[The efficacy of low-dose propofol for intrathecal morphine-induced pruritus]

Masui. 1998 May;47(5):562-5.
[Article in Japanese]


We investigated the efficacy and untoward effects of low doses of propofol for intrathecal morphine-induced pruritus. Twenty gynecological and obstetric surgical patients received spinal anesthesia with 0.5% tetracaine and phenylephrine, as well as 0.2 mg morphine. Seven of them (35%) complained pruritus graded according to the treatment necessary in the postoperative period. Propofol, 10 mg or 20 mg, successfully alleviated the pruritus in 6 patients out of 7. Further treatment was not necessary in 5 of them. One patient was resistant to treatments by 20 mg of propofol and 0.1 mg of naloxone. Three patients transiently fell in sleep even after administering 10 mg of propofol. The authors conclude that low dose propofol is effective in treating intrathecal morphine-induced pruritus, although it may transiently causes hypnosis in postoperative patients.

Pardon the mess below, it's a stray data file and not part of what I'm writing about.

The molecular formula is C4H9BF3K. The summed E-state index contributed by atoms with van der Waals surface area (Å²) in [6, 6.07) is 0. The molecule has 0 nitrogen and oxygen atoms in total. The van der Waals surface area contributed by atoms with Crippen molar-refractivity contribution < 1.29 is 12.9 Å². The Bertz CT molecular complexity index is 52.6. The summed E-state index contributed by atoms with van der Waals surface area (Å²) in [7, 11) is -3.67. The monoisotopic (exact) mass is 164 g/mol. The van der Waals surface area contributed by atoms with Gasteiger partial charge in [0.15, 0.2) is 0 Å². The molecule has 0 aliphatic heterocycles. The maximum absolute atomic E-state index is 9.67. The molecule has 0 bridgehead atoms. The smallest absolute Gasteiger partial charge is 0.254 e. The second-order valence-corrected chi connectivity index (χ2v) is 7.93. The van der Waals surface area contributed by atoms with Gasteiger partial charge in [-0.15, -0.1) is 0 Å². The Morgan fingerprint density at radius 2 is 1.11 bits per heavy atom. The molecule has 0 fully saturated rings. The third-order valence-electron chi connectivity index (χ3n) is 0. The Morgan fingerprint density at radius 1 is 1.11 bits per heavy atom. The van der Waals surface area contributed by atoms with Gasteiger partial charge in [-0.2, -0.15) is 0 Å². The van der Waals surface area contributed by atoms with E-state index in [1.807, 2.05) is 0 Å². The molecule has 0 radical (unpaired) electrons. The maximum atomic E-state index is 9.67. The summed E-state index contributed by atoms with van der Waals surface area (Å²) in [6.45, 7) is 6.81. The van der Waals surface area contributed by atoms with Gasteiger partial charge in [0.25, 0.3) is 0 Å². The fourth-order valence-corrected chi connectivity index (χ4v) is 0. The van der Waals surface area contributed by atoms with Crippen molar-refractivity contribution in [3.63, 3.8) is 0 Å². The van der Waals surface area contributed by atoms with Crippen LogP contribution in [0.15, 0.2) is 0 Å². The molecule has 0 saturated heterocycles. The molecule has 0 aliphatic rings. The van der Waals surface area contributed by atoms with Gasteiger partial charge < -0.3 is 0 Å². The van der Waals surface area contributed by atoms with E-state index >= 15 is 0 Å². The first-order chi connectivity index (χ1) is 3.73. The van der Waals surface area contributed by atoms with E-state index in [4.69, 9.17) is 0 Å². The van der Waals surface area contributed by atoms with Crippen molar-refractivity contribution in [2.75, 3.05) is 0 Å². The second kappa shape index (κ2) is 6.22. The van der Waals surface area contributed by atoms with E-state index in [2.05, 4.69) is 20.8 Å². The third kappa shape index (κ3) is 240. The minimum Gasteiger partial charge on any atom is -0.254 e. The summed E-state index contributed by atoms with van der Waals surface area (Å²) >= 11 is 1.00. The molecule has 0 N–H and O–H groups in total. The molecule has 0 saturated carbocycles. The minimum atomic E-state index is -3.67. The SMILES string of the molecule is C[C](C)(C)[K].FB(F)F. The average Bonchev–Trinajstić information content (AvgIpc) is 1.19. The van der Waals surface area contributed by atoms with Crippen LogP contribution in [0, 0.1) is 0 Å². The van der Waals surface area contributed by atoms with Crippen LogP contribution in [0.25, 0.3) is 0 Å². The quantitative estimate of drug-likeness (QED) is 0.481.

Publication types

  • Clinical Trial
  • English Abstract

MeSH terms

  • Adult
  • Aged
  • Analgesics, Opioid / adverse effects*
  • Anesthesia, Spinal*
  • Female
  • Genital Diseases, Female / surgery
  • Humans
  • Hypnotics and Sedatives / administration & dosage*
  • Hypnotics and Sedatives / adverse effects
  • Middle Aged
  • Morphine / adverse effects*
  • Postoperative Period
  • Propofol / administration & dosage*
  • Propofol / adverse effects
  • Pruritus / chemically induced
  • Pruritus / drug therapy*
  • Sleep Wake Disorders / chemically induced


  • Analgesics, Opioid
  • Hypnotics and Sedatives
  • Morphine
  • Propofol